City of Brass

City of Brass


does religion cause violence?

posted by Aziz Poonawalla

Sunny Hundal makes a very insightful comment:

Conflict has always been part of human nature; what we have are codes of conduct that make sense and sound good in theory but always end up being fitted around people’s own political or personal agendas. So, attributing violence or peace to religious belief misses the target. It makes more sense to separate them to illustrate how religion is often used as a cover to disguise political agendas.

This is why a healthy debate on the interaction between faith and violence is worth having – it might even go some way towards dispelling the notion that religion is simply a source of conflict.

I find this very helpful. Religion and violence as cause and effect is indeed a flawed model; Rather, both are human activities that serve a self-purpose, and it is the interplay between them that we need to explore further.

Related – a critical assessment at Talk Islam. However, as I point out in the thread, I think that the main thrust of Sunny’s argument has a great deal of value.



  • http://osservivedono.blogspot.com/ Wellsy

    I think to blame a religion for anything is a little foolish. Anyone can go to any religious text and having read it through enough times, can interpret it to take away the meaning they want instead of the meaning that was intended. Furthermore, those people can go on to found schools or entire denominations/sects that teach only their views, so the young never gets a choice as to how they would come to know God.
    I think the way religions are abused points to the fact that God is not going to do anything for us. People who are waiting for a messiah to save them physically from this world are going to be waiting a very long time. We screwed up the environment so we need to fix it; we screwed up by going to war, so we need to fix it; we screwed up in teaching violence as a central tenant of a religion, we need to fix it. So on and so forth. This flies in the face of religious tradition and scriptural texts where God was very active in ensuring his community not only stuck together behind 1 set of teachings, but was in no short supply of “big” miracles — and by big miracles, I mean things for which we still have no scientific explanation today such as the turning of rivers into blood, healing the blind, etc. Of course, the view that we’re going to have to fix these things on our own and the SYMBOLISM of these scriptures are only irreconcilable to the literalist.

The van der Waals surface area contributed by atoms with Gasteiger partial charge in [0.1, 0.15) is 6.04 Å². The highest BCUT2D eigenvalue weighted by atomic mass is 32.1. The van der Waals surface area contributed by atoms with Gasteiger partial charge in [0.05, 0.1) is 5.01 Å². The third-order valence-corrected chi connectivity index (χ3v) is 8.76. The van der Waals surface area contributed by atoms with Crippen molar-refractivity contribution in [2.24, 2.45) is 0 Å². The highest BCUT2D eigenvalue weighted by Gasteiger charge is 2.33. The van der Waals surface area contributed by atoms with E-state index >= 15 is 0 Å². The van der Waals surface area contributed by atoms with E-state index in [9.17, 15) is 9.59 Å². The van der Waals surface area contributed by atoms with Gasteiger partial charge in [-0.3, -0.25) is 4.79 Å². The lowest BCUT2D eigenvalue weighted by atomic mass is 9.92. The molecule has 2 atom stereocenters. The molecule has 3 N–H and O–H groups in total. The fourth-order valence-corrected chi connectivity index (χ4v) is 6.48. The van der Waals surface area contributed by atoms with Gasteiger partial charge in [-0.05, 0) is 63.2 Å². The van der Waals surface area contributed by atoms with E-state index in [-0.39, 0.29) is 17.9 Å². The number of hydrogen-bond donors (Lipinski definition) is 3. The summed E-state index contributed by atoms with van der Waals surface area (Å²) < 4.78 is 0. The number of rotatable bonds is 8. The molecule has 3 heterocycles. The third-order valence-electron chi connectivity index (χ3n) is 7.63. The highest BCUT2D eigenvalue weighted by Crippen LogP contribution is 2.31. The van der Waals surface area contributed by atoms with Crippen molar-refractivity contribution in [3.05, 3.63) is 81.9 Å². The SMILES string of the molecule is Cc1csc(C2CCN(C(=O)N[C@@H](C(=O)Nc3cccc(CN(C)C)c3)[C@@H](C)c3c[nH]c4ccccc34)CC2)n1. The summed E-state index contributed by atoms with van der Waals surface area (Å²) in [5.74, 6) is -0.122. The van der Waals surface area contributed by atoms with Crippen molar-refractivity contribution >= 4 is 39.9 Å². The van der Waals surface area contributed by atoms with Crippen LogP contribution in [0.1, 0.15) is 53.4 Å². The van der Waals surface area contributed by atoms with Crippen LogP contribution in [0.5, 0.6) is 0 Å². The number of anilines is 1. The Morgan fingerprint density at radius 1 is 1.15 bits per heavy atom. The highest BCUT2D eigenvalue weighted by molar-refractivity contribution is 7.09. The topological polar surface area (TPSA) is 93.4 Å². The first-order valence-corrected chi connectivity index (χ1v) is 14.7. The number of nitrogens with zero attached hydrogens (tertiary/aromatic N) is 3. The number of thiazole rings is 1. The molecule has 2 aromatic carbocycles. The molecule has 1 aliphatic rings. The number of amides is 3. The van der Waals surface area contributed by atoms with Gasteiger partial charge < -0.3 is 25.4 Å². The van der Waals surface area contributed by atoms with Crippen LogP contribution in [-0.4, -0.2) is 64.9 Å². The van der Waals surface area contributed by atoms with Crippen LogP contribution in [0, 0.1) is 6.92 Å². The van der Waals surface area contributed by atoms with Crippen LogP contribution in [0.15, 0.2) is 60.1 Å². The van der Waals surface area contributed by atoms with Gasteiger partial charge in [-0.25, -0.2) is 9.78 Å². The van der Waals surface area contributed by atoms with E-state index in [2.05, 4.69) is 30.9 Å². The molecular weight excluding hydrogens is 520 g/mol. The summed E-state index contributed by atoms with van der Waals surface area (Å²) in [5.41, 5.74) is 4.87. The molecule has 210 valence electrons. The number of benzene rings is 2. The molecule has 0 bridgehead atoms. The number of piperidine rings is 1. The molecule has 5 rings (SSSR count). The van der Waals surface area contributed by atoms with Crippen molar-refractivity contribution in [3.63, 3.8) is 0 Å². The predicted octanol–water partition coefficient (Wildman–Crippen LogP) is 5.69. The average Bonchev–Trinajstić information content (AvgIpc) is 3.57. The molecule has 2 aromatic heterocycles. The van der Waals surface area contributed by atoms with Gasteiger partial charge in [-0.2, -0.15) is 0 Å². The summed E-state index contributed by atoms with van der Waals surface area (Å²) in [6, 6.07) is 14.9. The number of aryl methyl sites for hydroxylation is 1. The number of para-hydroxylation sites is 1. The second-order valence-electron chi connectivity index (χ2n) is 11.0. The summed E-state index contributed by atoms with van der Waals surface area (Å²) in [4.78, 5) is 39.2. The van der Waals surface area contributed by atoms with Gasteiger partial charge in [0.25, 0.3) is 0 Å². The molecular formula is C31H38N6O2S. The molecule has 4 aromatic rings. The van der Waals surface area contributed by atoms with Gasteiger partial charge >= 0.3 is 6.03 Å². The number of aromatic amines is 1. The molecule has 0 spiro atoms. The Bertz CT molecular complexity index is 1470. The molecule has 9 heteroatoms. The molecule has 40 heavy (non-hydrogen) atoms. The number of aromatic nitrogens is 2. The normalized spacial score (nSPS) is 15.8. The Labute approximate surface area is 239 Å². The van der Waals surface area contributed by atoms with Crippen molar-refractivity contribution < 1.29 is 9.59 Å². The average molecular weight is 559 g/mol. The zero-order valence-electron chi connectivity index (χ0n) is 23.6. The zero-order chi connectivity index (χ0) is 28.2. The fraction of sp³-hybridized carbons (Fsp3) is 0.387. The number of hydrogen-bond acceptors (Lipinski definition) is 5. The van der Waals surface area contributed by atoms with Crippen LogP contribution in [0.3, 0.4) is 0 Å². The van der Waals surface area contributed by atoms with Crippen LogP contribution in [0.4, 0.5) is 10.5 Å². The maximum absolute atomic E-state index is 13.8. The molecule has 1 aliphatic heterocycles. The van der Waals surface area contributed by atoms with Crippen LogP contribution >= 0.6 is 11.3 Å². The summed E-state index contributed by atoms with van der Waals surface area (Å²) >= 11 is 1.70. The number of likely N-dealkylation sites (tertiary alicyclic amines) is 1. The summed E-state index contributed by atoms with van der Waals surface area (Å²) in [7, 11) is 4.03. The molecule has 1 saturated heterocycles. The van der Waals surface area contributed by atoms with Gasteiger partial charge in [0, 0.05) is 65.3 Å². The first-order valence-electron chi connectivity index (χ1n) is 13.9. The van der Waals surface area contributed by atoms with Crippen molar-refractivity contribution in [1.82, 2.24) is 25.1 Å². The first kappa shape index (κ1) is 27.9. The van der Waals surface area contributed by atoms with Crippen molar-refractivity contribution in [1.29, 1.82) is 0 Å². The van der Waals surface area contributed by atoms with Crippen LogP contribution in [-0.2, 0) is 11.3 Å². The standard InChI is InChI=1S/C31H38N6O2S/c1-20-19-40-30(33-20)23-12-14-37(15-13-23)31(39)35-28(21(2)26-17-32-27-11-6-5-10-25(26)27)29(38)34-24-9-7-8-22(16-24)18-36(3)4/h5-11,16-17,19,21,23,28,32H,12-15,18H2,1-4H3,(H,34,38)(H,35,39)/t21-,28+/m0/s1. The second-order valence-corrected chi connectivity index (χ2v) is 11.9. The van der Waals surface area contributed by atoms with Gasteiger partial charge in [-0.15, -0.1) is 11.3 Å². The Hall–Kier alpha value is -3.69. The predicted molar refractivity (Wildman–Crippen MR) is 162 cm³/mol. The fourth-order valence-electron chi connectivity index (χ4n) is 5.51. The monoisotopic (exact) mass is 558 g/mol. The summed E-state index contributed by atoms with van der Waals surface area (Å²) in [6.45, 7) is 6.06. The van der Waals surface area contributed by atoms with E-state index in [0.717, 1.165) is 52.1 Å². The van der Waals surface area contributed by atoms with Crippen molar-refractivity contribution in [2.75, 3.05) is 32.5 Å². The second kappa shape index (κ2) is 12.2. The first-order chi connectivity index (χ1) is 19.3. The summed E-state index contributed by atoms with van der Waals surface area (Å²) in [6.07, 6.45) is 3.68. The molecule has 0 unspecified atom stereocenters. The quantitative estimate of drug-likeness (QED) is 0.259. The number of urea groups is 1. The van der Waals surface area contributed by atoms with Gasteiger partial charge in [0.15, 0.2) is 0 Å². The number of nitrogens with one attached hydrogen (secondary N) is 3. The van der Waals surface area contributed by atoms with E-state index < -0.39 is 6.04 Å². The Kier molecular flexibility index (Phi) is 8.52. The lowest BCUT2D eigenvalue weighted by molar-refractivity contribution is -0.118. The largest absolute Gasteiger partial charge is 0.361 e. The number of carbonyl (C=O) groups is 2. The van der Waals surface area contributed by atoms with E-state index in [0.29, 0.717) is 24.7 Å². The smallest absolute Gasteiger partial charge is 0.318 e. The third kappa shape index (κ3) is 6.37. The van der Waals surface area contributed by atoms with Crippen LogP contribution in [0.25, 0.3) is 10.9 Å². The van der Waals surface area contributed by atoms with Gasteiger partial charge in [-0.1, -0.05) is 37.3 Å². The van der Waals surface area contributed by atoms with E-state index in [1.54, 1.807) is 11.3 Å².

• http://www.islamicate.com islamoyankee
  • Your Name

    I think the correct answer to the question is: Religious extremism is what causes violence.
    America proomises all of its citizens freedom of reigion. When one faith group ‘gets in the face’ of people of other faiths (or of no faith), that is what causes conflict.
    As my grandmother used to say, “You go to your Church; I’ll go to mine.”
    Sure kept peace in the family.

  • Conrad Barwa

    Hundal seems to spend an inordinate amount of time talking about the violence created by extremist groups and fundamentalist interpretations of religion, mostly by Muslims. He spends rather less time on the violence resulting from secular states and mainstream ideologies, for reasons best known to him.

  • http://www.shabbirhussain.org Shabbir Hussain

    Well. Man does need any reason to indulge in violence, be it of his own doing or not. There are times we need violence to give us an understanding of certain things or certain pictures of life. There are times we believe or made to believe that violence is the right answer to certain questions. Role of Religion in violence is probably an excuse we put forward, maybe to hide our embarrassment of the real reason.
    For the past few years I have been living around people who pretty much come into this category, and they are from all corners of the society.

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